In the system that geologists use to describe the history of our planet, one chronological unit is the epoch. Until this century, scientists agreed that we were living in the Holocene epoch, which began nearly 12,000 years ago as a long glacial period wound down.
But in 2000, atmospheric chemist and Nobel Prize–winner Paul Crutzen put forth the notion that, in fact, we have entered — or, actually, created — a new epoch: the Anthropocene.
With a name derived from a Greek word for “human,” it’s an epoch in which human activity, from fossil fuel use to mass human migration to natural habitat destruction, is altering nature on a planetary scale. The notion of the Anthropocene has only gained momentum since 2000, thanks to its power to capture so succinctly the scale of environmental transformation at human hands.
Now the Bates College Museum of Art is weighing in: Opening with a reception on Oct. 27, the exhibition Anthropocenic: Art About the Natural World in the Human Era will examine humanity’s mark on the planet with pathos, wit, and an eye-opening diversity of conceptual approaches and media.
The 17 artists and art collaboratives participating in Anthropocenic “make art about nature and the natural world, but they do it from a place that recognizes the human impacts,” says Dan Mills, Bates museum director and curator of the show.
Driving the exhibition is “the notion that our impact on the natural world is so deep that it’s actually evidenced in the geologic record.” (In fact, the Anthropocene working group of the International Commission on Stratigraphy, keepers of the official geological chronology, is even now seeking definitive geologic evidence, such as radioactive material traceable to atomic-bomb testing, that would demarcate the new epoch.)
The show tackles themes, says Mills, that include environmental degradation; sea level rise and extreme weather; resource consumption and waste; war and our atomic legacy; the role of colonialism in exploiting and defiling the environment; and the ethics of stewardship of the natural world when it is privately owned.
Among the media represented in the show are such familiar practices as painting, sculpture, video, photography, and other printmaking technologies — and other media that are harder to summarize.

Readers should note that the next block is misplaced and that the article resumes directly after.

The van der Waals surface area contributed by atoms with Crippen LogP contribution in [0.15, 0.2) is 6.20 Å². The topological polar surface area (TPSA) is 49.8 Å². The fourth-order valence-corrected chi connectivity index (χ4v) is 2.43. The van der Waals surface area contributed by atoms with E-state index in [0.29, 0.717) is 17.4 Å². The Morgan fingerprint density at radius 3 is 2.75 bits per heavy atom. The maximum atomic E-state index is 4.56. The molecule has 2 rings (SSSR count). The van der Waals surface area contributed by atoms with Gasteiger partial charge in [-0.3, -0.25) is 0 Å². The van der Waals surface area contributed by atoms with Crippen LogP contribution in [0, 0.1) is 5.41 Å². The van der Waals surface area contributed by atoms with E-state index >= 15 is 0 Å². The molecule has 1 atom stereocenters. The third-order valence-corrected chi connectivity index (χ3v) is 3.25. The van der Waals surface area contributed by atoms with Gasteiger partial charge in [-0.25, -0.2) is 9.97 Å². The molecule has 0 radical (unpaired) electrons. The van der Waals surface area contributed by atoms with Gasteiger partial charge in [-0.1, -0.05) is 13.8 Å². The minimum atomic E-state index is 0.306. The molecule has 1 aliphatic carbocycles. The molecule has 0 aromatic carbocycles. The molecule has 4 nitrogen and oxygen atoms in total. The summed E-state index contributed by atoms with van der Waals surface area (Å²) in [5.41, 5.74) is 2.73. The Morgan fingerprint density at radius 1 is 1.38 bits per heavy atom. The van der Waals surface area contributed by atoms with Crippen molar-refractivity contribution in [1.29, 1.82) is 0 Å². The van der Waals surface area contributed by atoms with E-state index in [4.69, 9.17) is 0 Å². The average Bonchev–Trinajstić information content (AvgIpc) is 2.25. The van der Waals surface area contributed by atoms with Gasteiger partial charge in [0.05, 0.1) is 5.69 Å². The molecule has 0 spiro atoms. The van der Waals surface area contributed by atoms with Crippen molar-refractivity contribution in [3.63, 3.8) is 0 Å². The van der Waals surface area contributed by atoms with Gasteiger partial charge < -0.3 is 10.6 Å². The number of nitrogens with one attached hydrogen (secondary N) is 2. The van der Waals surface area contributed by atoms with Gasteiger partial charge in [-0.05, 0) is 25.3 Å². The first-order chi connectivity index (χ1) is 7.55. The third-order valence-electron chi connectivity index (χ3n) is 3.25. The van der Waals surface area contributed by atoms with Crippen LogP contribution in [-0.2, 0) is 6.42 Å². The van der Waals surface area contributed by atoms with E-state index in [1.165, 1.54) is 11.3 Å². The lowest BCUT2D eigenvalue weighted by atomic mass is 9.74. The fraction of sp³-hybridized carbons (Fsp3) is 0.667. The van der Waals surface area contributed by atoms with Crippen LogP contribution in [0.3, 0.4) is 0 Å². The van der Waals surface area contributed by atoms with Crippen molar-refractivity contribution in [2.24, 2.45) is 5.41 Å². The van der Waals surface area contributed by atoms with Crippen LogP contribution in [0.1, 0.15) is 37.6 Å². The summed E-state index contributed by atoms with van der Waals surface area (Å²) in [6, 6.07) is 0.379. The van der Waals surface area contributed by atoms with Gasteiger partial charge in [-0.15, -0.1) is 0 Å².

For instance, Adriane Herman of Cape Elizabeth, Maine, will bring to Bates her ongoing installation project Out of Sorts, which uses masses of recyclable material to confront viewers with, she writes, “the implications of excess and disposability at the personal, cultural and global levels.” Her Anthropocenic piece will do that very directly, consisting of recycling collected here on campus, baled up at the Casella Waste Systems facility, and returned here for the exhibit.
Throughout the duration of the show, Herman will engage with students through a variety of courses — notably “Lives in Place,” taught by Jane Costlow — as well as other projects.
Given the mounting presence of climate change in our daily lives and a federal government that is moving backward on environmental protection, Anthropocenic seems acutely important and timely. Art remains persuasive even as proven facts and our own perceptions fail to drive home the folly of our ways.
“There’s a broad discussion these days about our inability as a society to even have a productive discussion about climate change — people’s reluctance or resistance to that discussion,” says Costlow, the Clark A. Griffith Professor of Environmental Studies and co-curator, with museum Education Curator Anthony Shostak, of the extensive programming associated with Anthropocenic.
“Simply the facts themselves are not enough. And I see this really broadly, in discussions that I follow both as a teacher and as a citizen of the world,” Costlow continues. “There’s something about understanding the scope of the issues and connecting our own lives with things that feel separate from us — artists can address those challenges in ways that are really tangible, visceral, sensory.”
The diversity of media, topics, and conceptual approaches in Anthropocenic reinforces the message. “Every artist has a different focus on the environment,” adds Emerson Krull ’19, an environmental studies major from Santa Monica, Calif., who has worked as a curatorial intern at the museum since her sophomore year.
“It’s interesting to see how each artist sees environmental change and how many different issues there are to approach — you could have a thousand artists in this show and they would all have different focuses.”
Such as: Deb Hall’s photographs, taken on a remote trail in Idaho, that probe the ethics of private ownership of nature and conflicts between private ownership and public interests. Or Laurie Hogin’s allegorical paintings whose mutant plants and animals, posed as if for classical still life or portraiture, explore complex interactions between nature and human nature. Isabella Kirkland brings painstaking technique and a classic still-life aesthetic to paintings that explore issues of species exploitation and extinction.
With coastal flooding a particular focus of her work, Maine artist Jan Piribeck uses digital geographic technology to explore artistic and scientific interpretations of the landscape, in this case Portland’s Back Cove and its increasingly flood-prone East Bayside shoreline. Piribeck co-organizes so-called King Tide Parties to spotlight peak tides along the cove — one of which will occur during winter semester and likely be the object of a public tour from Bates.
In Library of Mud, Julie Poitras Santos uses text and video to relate human memory to the sequestration of atmospheric carbon in a wetland at the Bates–Morse Mountain Conservation Area, managed by the college. She is planning walks with students to investigate these ideas.
In the artistic response to the Anthropocene that Bates has mustered up, says Costlow, “one size is not going to fit all. I love the array of voices and approaches.”